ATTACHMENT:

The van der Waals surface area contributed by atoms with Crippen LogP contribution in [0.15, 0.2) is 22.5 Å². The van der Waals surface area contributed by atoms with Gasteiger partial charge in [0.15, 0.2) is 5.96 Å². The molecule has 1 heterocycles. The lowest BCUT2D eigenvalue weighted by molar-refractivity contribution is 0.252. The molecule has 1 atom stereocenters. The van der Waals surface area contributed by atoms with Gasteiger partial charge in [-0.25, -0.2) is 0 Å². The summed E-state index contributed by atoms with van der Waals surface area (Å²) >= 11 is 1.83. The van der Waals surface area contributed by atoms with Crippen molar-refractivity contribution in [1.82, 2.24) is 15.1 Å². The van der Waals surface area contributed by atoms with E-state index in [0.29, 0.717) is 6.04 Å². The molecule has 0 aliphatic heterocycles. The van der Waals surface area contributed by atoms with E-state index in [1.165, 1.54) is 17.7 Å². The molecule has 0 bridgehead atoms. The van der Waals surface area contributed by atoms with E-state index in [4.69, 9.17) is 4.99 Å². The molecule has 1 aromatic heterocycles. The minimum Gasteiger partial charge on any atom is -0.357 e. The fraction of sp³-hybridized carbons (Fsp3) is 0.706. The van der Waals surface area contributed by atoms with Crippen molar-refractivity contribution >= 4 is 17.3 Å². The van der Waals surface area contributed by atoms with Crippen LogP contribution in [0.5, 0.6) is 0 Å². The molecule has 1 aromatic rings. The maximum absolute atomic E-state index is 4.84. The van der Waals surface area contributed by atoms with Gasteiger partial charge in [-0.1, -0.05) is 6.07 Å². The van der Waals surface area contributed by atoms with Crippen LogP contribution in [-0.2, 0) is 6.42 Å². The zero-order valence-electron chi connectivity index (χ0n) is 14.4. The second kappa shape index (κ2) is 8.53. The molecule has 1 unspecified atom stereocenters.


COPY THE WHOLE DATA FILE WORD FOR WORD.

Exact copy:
The van der Waals surface area contributed by atoms with Crippen LogP contribution in [0.15, 0.2) is 22.5 Å². The van der Waals surface area contributed by atoms with Gasteiger partial charge in [0.15, 0.2) is 5.96 Å². The molecule has 1 heterocycles. The lowest BCUT2D eigenvalue weighted by molar-refractivity contribution is 0.252. The molecule has 1 atom stereocenters. The van der Waals surface area contributed by atoms with Gasteiger partial charge in [-0.25, -0.2) is 0 Å². The summed E-state index contributed by atoms with van der Waals surface area (Å²) >= 11 is 1.83. The van der Waals surface area contributed by atoms with Crippen molar-refractivity contribution in [1.82, 2.24) is 15.1 Å². The van der Waals surface area contributed by atoms with E-state index in [0.29, 0.717) is 6.04 Å². The molecule has 0 aliphatic heterocycles. The van der Waals surface area contributed by atoms with E-state index in [1.165, 1.54) is 17.7 Å². The molecule has 0 bridgehead atoms. The van der Waals surface area contributed by atoms with E-state index in [4.69, 9.17) is 4.99 Å². The molecule has 1 aromatic heterocycles. The minimum Gasteiger partial charge on any atom is -0.357 e. The fraction of sp³-hybridized carbons (Fsp3) is 0.706. The van der Waals surface area contributed by atoms with Crippen molar-refractivity contribution >= 4 is 17.3 Å². The van der Waals surface area contributed by atoms with Crippen LogP contribution in [0.5, 0.6) is 0 Å². The molecule has 1 aromatic rings. The maximum absolute atomic E-state index is 4.84. The van der Waals surface area contributed by atoms with Gasteiger partial charge in [-0.1, -0.05) is 6.07 Å². The van der Waals surface area contributed by atoms with Crippen LogP contribution in [-0.2, 0) is 6.42 Å². The zero-order valence-electron chi connectivity index (χ0n) is 14.4. The second kappa shape index (κ2) is 8.53. The molecule has 1 unspecified atom stereocenters.